Here's an editorial by Jerome P. Kassirer from yesterday's Boston Globe that points to meetings specifically as being one of pharma's media of influence over physicians. He uses the recent $185 million class action lawsuit against Bristol-Myers Squibb —specifically, how "Bristol-Myers Squibb-paid physicians in major medical meetings were shamelessly exaggerating the benefits of the drug for patients with high blood pressure and heart failure and failing to report publicly on substantial numbers of life-threatening drug complications which they knew, from their close relationship to the company, to exist." More from his editorial:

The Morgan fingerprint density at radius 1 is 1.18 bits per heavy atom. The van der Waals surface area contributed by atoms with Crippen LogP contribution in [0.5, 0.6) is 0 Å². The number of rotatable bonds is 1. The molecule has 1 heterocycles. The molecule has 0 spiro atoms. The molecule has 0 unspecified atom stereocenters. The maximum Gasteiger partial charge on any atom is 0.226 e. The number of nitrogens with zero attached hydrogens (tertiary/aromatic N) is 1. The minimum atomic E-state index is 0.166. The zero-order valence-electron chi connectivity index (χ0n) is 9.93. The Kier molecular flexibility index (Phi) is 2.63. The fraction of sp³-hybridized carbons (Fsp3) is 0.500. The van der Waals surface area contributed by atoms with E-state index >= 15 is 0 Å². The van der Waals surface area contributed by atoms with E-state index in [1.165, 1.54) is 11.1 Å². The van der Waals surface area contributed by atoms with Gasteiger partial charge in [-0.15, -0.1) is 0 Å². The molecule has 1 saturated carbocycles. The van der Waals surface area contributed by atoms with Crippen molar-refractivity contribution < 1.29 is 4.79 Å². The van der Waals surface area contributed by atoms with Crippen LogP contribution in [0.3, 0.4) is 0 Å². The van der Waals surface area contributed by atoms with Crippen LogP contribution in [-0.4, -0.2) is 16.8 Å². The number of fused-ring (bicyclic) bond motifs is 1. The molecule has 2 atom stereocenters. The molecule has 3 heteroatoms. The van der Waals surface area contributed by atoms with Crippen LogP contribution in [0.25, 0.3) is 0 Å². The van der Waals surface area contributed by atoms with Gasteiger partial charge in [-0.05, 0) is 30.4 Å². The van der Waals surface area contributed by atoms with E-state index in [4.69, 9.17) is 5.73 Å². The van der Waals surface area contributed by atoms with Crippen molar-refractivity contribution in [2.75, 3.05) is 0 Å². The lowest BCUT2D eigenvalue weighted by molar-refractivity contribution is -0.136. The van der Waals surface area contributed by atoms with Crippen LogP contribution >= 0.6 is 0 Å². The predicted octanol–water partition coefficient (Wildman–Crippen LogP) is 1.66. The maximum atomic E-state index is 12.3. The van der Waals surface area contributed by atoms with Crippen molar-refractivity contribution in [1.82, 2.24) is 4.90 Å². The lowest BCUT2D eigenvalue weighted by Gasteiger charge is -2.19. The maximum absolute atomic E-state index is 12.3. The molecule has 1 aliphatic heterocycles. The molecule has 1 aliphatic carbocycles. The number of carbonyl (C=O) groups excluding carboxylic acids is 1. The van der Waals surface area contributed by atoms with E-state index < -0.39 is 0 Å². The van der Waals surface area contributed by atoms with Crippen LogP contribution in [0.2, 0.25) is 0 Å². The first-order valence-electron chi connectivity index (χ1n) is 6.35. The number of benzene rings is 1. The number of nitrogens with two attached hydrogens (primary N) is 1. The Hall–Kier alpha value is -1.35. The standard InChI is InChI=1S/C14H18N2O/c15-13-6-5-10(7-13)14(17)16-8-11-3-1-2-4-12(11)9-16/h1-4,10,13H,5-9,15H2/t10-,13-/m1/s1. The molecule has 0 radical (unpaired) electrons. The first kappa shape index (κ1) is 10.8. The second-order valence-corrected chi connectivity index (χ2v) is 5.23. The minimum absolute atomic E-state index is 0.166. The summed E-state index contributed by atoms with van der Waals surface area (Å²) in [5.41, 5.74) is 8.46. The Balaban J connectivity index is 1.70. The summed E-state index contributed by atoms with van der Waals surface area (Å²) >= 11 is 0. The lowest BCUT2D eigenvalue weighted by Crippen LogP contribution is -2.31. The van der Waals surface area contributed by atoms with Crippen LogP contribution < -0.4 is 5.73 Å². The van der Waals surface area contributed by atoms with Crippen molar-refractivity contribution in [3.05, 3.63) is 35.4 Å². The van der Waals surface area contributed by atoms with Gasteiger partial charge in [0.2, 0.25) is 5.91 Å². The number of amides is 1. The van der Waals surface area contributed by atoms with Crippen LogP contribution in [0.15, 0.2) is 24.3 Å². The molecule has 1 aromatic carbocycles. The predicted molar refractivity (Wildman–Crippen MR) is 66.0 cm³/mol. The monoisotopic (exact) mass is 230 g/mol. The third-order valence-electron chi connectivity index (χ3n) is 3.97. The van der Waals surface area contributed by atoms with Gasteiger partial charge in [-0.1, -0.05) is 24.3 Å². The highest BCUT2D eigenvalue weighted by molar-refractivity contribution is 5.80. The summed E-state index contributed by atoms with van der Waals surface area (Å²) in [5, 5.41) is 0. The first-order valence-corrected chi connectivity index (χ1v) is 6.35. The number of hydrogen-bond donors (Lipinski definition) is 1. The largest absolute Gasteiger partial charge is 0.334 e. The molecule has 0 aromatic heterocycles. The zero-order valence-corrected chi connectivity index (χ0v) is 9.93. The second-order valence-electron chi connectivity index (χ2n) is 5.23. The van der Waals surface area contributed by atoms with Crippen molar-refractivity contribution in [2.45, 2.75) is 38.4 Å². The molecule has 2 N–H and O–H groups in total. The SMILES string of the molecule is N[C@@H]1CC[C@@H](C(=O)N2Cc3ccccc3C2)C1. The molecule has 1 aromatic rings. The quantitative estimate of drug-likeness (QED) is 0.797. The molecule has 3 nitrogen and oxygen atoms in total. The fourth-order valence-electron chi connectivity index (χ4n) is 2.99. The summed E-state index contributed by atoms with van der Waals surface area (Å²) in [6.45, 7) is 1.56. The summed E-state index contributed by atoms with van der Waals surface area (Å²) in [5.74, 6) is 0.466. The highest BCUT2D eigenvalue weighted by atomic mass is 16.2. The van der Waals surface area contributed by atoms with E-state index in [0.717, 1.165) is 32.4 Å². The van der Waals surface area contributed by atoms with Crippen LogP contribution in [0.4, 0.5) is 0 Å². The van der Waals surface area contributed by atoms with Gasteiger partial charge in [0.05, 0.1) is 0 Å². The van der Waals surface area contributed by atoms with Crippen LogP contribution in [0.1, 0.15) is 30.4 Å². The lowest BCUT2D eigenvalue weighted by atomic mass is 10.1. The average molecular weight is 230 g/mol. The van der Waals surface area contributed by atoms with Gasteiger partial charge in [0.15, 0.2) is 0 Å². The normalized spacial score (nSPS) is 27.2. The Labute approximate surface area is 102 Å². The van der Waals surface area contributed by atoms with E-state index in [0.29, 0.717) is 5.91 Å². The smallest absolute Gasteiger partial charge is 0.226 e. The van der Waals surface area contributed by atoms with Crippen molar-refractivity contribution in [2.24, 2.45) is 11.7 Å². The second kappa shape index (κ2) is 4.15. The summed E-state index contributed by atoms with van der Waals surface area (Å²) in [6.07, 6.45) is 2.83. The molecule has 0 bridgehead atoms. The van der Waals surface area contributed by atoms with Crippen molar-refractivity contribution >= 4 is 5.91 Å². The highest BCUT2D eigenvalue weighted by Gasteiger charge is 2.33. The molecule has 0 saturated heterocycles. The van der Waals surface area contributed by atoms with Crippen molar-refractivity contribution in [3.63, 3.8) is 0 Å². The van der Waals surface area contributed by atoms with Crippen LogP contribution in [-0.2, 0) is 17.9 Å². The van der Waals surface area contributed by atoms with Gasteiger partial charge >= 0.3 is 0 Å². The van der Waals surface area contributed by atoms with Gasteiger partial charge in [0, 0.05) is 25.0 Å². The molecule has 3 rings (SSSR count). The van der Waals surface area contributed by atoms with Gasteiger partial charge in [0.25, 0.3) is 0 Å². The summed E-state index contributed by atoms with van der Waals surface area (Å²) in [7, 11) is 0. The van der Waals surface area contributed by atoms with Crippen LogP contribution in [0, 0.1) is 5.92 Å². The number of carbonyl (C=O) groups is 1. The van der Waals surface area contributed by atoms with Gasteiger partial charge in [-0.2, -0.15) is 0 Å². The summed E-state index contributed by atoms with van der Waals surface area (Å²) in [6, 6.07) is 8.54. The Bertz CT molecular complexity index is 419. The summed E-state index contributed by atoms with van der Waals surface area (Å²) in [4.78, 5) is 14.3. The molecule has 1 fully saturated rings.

The BMS settlement exposed a well-hidden method of influencing doctors. The biased talks were given in ''symposia" at major national medical meetings of major medical organizations such as the American Society of Hypertension and the American College of Cardiology. Symposia, little known to the public, are special events, usually lectures by leaders in the field, sponsored by drug and device companies and typically held in the morning before the official program or in the evening following the day's usual program. Nice snacks and drinks are often served and sometimes dinner also. As hard as they try to be objective, the speakers' financial ties to the industry often create subtle (or even overt) biases that induce them, either consciously or subconsciously, to adhere to the company line. From the experience with Vioxx, we learned that if they stray from the company's message, they may not last long as a paid speaker. (For perspective, the preliminary program of the American Psychiatric Association's June 2006 meeting in Toronto features at least 46 such symposia, sponsored by the major companies that make the drugs that psychiatrists prescribe.) What the APA gets for this collaboration with industry and what industry gets in return is not public knowledge.